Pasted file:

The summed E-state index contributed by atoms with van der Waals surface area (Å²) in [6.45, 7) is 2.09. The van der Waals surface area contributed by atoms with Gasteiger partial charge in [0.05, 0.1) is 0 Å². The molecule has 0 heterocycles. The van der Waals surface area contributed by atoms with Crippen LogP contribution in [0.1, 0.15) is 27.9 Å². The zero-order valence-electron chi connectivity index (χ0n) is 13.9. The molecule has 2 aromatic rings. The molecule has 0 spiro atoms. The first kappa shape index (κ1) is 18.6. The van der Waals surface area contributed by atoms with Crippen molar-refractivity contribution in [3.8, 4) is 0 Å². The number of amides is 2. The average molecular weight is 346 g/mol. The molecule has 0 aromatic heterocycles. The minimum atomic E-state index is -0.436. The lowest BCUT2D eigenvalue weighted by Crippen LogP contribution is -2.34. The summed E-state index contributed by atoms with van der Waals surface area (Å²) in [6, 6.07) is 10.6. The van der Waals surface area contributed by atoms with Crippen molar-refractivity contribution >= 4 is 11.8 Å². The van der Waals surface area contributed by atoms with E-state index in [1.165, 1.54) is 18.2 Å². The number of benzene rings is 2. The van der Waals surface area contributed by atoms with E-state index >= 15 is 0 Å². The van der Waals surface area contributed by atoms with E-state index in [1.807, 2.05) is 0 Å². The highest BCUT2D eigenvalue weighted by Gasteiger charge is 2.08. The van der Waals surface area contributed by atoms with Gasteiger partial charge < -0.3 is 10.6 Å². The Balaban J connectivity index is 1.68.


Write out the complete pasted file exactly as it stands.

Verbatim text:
The summed E-state index contributed by atoms with van der Waals surface area (Å²) in [6.45, 7) is 2.09. The van der Waals surface area contributed by atoms with Gasteiger partial charge in [0.05, 0.1) is 0 Å². The molecule has 0 heterocycles. The van der Waals surface area contributed by atoms with Crippen LogP contribution in [0.1, 0.15) is 27.9 Å². The zero-order valence-electron chi connectivity index (χ0n) is 13.9. The molecule has 2 aromatic rings. The molecule has 0 spiro atoms. The first kappa shape index (κ1) is 18.6. The van der Waals surface area contributed by atoms with Crippen molar-refractivity contribution in [3.8, 4) is 0 Å². The number of amides is 2. The average molecular weight is 346 g/mol. The molecule has 0 aromatic heterocycles. The minimum atomic E-state index is -0.436. The lowest BCUT2D eigenvalue weighted by Crippen LogP contribution is -2.34. The summed E-state index contributed by atoms with van der Waals surface area (Å²) in [6, 6.07) is 10.6. The van der Waals surface area contributed by atoms with Crippen molar-refractivity contribution >= 4 is 11.8 Å². The van der Waals surface area contributed by atoms with E-state index in [1.165, 1.54) is 18.2 Å². The number of benzene rings is 2. The van der Waals surface area contributed by atoms with E-state index >= 15 is 0 Å². The van der Waals surface area contributed by atoms with E-state index in [1.807, 2.05) is 0 Å². The highest BCUT2D eigenvalue weighted by Gasteiger charge is 2.08. The van der Waals surface area contributed by atoms with Gasteiger partial charge < -0.3 is 10.6 Å². The Balaban J connectivity index is 1.68.